The days of 13-15 May 2014 were very important in the genesis of our campaign to ban driven grouse shooting – you may recall that the first of three e-petitions was launched just two weeks later and that started the whole thing rolling.
I wrote about those days in short summary in this blog (see Upland balance 19 May 2014, Unprofitable farming 23 May 2014, National Trust – High Peak 22 May 2014) and again in Inglorious (see pp 184-192) but I can add a few words and some thoughts now that we have come to the end of the beginning of the campaign.
I was speaking at an upland conference at Newton Rigg college – the subject of the conference was ‘balance’. There was a strong turnout at that conference from the shooting organisations – Richard Ali was there (whatever has happened to him?) and, when asked, he said that BASC wanted to see hundreds of Hen Harriers in the uplands. We have still to see their cunning plan for achieving that – it was just nonsense of course. The sort of thing one has to say in public, even if it makes one’s organisation look foolish to those who know rather more about the subject. There were other BASC staff there too, some I liked and others too. The chair of the Moorland Association, Robert Benson, was there and so was the Moorland Association’s Director, Amanda Anderson.
Things didn’t start that well – when I arrived all the other speakers were housed in a local hotel but someone had forgotten to book me in. This seemed to be the type of welcome I was to expect. That was sorted out and I spent the night in an excellent local B&B.
There were lots of people I knew at the conference and I had quite a jolly time, but the shooting brigade were noticeably cool and basically cold-shouldered me through the two days. Interesting.
I was asked to speak about raptors and my talk was near the end of the conference. I spoke a little more broadly, talking about what we had heard about agricultural funding in the uplands and how, yes, that was a question of balance but those deciding the balance of payments should be those paying (we taxpayers) not those receiving our money (the landowners). When it came to raptors I honestly cannot remember exactly what I said but it would have mentioned Hen Harriers, used the phrase ‘wildlife crime’ (while looking at senior members of the shooting community – you could have heard a pin drop) and made the point that the law is the law and everyone has to stick to it.
In the questions Amanda talked about the need for balance which seemed to mean that we couldn’t have any more Hen Harriers unless moorland owners let us and they wanted concessions on brood-meddling etc before they would let any Hen Harriers in – those weren’t the words she used then, but that was what I took from them.
And then in came Duncan Thomas with his ‘I used to be a police Wildlife Crime Liaison Officer you know’ speech. Duncan put forward the view, although he claimed that it was an absolute fact, that disturbance from birdwatchers was the major factor in losses of Hen Harriers and it wasn’t much to do with illegal persecution. We’ve heard this line often since and it’s utter nonsense. Note how it was given as the reason for failure of Hen Harrier nests in Geltsdale and Bowland last year when male Hen Harriers disappeared from active nests, and note how the nesting success of those nests is still being trotted out (without mentioning the disappearing males) by the likes of the not-so-talented Viscount Ridley.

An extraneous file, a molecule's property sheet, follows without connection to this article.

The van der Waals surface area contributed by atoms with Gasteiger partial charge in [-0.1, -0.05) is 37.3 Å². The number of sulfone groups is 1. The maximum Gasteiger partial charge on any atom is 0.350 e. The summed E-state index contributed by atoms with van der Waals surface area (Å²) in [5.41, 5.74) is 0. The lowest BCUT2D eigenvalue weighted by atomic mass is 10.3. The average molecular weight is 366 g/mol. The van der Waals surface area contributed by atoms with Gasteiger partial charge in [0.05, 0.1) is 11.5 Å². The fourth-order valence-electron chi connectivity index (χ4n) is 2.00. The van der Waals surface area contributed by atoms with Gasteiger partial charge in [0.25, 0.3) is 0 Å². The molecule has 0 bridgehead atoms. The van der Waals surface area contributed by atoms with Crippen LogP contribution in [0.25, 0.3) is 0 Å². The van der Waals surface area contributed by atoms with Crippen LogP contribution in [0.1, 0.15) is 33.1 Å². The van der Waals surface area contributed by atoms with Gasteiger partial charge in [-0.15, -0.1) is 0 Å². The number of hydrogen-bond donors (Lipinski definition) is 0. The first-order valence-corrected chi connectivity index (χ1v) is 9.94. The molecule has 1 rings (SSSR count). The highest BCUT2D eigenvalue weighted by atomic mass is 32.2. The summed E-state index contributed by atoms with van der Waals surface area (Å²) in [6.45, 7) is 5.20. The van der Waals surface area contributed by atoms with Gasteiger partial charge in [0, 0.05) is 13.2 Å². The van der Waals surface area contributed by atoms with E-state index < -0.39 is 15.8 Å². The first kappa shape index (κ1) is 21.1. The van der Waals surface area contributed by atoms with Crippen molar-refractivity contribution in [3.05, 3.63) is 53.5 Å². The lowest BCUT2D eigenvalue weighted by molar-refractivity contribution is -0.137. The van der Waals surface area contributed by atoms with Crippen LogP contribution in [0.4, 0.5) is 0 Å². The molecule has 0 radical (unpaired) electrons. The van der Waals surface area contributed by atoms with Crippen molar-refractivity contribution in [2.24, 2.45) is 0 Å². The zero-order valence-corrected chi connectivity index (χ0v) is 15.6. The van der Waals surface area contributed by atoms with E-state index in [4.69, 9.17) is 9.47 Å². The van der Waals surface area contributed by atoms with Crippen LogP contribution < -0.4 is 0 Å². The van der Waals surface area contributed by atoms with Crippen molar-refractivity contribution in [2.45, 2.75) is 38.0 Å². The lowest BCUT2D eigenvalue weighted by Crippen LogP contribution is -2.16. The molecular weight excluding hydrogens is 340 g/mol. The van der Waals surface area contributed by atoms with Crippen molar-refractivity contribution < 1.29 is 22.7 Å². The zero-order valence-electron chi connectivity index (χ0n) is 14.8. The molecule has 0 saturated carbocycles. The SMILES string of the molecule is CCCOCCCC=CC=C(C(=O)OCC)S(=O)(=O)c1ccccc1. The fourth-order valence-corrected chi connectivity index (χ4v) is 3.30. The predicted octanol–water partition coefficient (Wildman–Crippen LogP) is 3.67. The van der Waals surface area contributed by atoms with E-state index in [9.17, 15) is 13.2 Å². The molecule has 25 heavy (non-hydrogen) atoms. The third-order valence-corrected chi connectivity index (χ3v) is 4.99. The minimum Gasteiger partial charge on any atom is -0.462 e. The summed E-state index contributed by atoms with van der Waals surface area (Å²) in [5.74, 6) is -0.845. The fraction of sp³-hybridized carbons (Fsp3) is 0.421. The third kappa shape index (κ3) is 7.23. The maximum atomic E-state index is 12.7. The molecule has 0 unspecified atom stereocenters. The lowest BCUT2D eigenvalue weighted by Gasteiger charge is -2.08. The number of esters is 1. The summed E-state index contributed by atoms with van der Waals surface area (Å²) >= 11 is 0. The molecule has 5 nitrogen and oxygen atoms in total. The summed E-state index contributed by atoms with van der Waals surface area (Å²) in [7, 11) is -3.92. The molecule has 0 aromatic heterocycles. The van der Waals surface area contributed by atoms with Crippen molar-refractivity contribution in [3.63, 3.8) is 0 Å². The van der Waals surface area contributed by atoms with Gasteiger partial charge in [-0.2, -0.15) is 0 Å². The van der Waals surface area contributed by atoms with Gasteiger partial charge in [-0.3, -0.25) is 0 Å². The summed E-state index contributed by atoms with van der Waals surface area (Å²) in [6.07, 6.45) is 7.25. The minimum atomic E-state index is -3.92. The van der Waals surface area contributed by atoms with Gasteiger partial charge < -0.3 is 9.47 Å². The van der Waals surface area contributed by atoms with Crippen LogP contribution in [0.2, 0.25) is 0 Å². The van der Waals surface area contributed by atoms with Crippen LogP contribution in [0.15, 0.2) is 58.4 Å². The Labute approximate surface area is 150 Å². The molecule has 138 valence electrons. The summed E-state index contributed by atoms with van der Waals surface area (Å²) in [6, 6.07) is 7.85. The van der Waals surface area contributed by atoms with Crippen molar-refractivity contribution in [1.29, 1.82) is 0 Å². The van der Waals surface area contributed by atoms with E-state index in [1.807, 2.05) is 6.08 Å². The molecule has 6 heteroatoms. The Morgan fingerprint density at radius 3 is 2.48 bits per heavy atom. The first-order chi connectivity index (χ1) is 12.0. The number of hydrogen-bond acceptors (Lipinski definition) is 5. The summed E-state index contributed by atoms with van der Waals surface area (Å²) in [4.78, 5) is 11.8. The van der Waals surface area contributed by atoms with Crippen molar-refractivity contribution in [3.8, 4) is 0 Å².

I was congratulated by others for standing up to the shooting brigade as the conference ended (though often in hushed voices as the people didn’t want to be heard aligning themselves with my view in the presence of powerful upland land owners) and I got emails from attendees at the conference for a few days later.
As I drove away from Newton Rigg it was a glorious spring day. I drove through the Trough of Bowland and pondered the conference. Earlier I had spoken to my former RSPB colleague, Pat Thompson, about the fact that I was thinking of launching an e-petition on the subject of grouse shooting to follow John Armitage’s and Chrissie Harper’s ground-breaking petitions. I remember I had some complicated plan swirling around in my head and as I sketched it out to Pat I was thinking to myself ‘This is too complicated’.
On that drive through Lancashire, and over Pendle Hill, and on to Hebden Bridge my mind was clearing. Faced with the continuing spin, intransigence and denial of the shooting industry, we needed something clear and challenging – not a tweak but a call for a step change.
That night I spent in Hebden Bridge – in the Crown Hotel which had been flooded in 2012, and I spoke to the hotel owner (it’s in Inglorious) about being flooded and the economic and personal pain it caused. We needed to end driven grouse shooting for the sake of people and wildlife. And the people who could most easily bring about change, the shooters themselves, were not the least bit interested in change. Their intransigence needed taking on.
And so, Amanda, Robert, Richard (wherever you are) and Duncan, and others have a share of the credit too, ‘Thank you!’. You helped stop me dithering. It would have happened anyway, but you certainly helped.[registration_form]